General Studies IIIScience and Tech



The National Supercomputing Mission (NSM) has deployed PARAM Ganga-a High-Performance Computational (HPC) facility at IIT Roorkee, with a supercomputing capacity of 1.66 Petaflops.

About Param Ganga

  • IIT Roorkee has been selected to have a node of the National Supercomputing Mission (NSM) coordinated by CDAC Pune, the Department of Science and Technology (DST) and the Ministry of Electronics and Information Technology (MeitY).
  • PARAM Ganga – High-Performance Computing (HPC) system under the NSM has been established at IIT Roorkee.
  • The supercomputer PARAM Ganga is based on a heterogeneous and hybrid configuration of Intel Xeon Cascade lake processors, and NVIDIA Tesla V100. There are 312 (CPU+GPU+HM) nodes with a total peak computing capacity of 1.67 (CPU+GPU+HM) PFLOPS performance. The cluster consists of compute nodes connected with the Mellanox (HDR) InfiniBand interconnect network. The system uses the Lustre parallel file system and operating system is CentOS 7.x.

When did India initiate its efforts to build supercomputers?

  • India’s supercomputer program was initiated in the late 1980s, when the United States ceased the export of a Cray Supercomputer due to technology embargos.
  • This resulted in India setting up C-DAC in 1988, which in 1991, unveiled the prototype of PARAM 800, benchmarked at 5 Gflops. This supercomputer was the second-fastest in the world at that time.
  • Since June 2018, the USA’s Summit is the fastest supercomputer in the world, taking away this position from China.
  • As of January 2018, Pratyush and Mihir are the fastest supercomputers in India with a maximum speed of Peta Flops.

About National Supercomputing Mission (NSM)

  • Mandate: National Supercomputing Mission (NSM) plans to build and deploy 24 facilities with cumulative compute power of more than 64 Petaflops.
  • Parent Ministry: National Supercomputing Mission (NSM) is being steered jointly by the Ministry of Electronics & Information Technology (MeiTY) and the Department of Science and Technology (DST).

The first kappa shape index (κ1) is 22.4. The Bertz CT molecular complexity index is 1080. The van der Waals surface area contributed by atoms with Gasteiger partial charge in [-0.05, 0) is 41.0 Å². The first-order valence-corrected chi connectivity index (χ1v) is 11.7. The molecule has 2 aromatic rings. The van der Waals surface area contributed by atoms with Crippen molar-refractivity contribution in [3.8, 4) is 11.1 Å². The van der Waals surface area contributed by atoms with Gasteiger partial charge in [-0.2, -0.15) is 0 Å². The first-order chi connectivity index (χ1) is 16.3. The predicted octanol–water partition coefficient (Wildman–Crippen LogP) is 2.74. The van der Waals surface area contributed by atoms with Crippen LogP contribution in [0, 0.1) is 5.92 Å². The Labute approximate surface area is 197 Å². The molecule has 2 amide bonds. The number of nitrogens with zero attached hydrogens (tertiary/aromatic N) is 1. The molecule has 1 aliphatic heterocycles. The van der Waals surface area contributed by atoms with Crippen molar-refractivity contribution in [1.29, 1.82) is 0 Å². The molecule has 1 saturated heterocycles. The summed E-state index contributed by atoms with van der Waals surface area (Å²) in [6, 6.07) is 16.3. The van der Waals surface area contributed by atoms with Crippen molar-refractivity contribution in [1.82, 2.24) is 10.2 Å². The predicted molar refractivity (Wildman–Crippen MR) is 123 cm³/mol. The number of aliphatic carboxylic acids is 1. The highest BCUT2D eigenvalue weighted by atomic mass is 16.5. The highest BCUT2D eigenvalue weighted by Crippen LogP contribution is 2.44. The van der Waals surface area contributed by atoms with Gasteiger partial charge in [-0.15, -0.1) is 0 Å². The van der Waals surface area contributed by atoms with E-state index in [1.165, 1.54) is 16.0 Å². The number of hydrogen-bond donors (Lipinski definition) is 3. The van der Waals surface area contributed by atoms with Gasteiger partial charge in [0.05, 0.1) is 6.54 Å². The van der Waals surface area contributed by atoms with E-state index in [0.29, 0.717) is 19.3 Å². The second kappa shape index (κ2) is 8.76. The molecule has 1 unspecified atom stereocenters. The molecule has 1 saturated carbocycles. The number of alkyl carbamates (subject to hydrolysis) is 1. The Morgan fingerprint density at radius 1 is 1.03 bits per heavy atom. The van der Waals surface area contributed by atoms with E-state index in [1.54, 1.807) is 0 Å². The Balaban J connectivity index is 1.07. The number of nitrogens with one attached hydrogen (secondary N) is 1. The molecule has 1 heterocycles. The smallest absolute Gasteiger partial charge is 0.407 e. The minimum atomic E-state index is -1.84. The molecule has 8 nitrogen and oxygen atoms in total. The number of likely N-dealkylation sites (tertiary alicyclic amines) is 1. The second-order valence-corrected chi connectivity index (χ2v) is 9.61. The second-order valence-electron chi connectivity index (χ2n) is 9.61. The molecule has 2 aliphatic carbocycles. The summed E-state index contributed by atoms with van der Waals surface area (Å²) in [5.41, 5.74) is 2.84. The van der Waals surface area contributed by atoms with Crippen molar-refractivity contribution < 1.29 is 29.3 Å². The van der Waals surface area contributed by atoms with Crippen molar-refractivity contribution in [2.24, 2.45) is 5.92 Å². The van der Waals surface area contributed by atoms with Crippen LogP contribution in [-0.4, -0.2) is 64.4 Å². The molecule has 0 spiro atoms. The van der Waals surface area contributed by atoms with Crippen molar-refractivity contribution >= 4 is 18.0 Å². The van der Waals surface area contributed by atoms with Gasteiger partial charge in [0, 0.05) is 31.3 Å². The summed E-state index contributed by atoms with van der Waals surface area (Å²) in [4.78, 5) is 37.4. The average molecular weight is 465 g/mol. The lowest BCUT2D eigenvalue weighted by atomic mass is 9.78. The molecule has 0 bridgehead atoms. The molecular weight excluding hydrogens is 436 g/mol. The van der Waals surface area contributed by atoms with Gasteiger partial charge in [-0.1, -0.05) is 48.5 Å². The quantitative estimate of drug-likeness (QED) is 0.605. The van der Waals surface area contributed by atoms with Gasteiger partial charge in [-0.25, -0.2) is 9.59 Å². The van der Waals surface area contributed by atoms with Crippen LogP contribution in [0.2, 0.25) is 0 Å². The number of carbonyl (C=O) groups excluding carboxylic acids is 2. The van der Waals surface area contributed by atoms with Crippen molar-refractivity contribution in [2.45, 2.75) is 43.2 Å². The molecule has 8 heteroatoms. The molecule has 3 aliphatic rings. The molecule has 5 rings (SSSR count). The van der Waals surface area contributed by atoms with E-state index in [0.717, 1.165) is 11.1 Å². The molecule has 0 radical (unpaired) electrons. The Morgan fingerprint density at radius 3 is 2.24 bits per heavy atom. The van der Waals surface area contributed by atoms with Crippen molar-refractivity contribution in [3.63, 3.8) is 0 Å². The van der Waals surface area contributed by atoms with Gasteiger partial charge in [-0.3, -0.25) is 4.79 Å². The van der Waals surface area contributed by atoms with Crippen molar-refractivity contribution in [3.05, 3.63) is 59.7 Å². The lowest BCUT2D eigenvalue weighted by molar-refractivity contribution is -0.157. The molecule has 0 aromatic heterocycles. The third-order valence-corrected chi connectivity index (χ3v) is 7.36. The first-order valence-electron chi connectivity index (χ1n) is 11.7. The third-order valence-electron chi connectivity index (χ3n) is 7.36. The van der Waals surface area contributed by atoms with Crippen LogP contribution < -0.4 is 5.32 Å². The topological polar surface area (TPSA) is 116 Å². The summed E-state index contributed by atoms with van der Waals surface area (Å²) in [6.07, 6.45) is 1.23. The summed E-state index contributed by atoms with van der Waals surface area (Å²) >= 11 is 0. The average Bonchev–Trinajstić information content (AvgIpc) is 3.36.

• Implementation: The National Supercomputing Mission (NSM) is being implemented by the Centre for Development of Advanced Computing (C-DAC) and the Indian Institute of Science (IISc), Bangalore.
  • C-DAC has been entrusted the responsibility to design, development, deployment, and commissioning the supercomputing systems under the built approach of NAM.
  • Under the build approach, C-DAC is building an indigenous supercomputing ecosystem in a phased manner.
  • Performance: Till now C-DAC has deployed 11 systems at IISc, IITs, IISER Pune, JNCASR, NABI-Mohali and C-DAC under NSM Phase-1 and Phase-2 with a cumulative computing power of more than 20 Petaflops.
  • Total 36,00,000 computational jobs have been successfully completed by around 3600 researchers across the nation on the NSM systems to date.
  • Key Developments: Some of the large-scale applications which are being developed under NSM include the following.
  • NSM Platform for Genomics and Drug Discovery.
  • Urban Modelling: Science-Based Decision Support Framework to Address Urban Environment Issues (Meteorology, Hydrology, Air Quality).
  • Flood Early Warning and Prediction System for River Basins of India.
  • HPC Software Suite for Seismic Imaging to aid Oil and Gas Exploration.
  • MPPLAB: Telecom Network Optimization.

What are the phases of the National Supercomputing Mission?

Phase I:

  • In the first phase of the NSM, parts of the supercomputers are imported and assembled in India.
  • A total of 6 supercomputers are to be installed in this phase.
  • The first supercomputer that was assembled indigenously is called Param Shivay. It was installed in IIT (BHU) located in Varanasi.
  • Similar systems, Param Shakti (IIT Kharagpur) and Param Brahma (IISER, Pune) were also later installed within the country.
  • The rest will be installed at IIT Kanpur, IIT Hyderabad and Jawaharlal Nehru Institute of Advanced Studies (JNIAS).

Phase II:

  • The supercomputers that are installed so far are about 60% indigenous.
  • The 11 systems that are going to be installed in the next phase will have processors designed by the Centre for Development of Advanced Computing (C-DAC) and will have a cumulative capacity of 10 petaflops.
  • These new systems are to be constructed more cost-effectively than the previous ones.
  • One of the 11 proposed supercomputers will be installed
  • at C-DAC exclusively for small and medium enterprises so that they can train employees as well as work on supercomputers at a very low cost.

Phase III:

  • The third phase aims to build fully indigenous supercomputers.
  • The government had also approved a project to develop a cryogenic cooling system that rapidly dispels the heat generated by a computing chip. This will be jointly built together by IIT-Bombay and C-DAC.

Source: PIB

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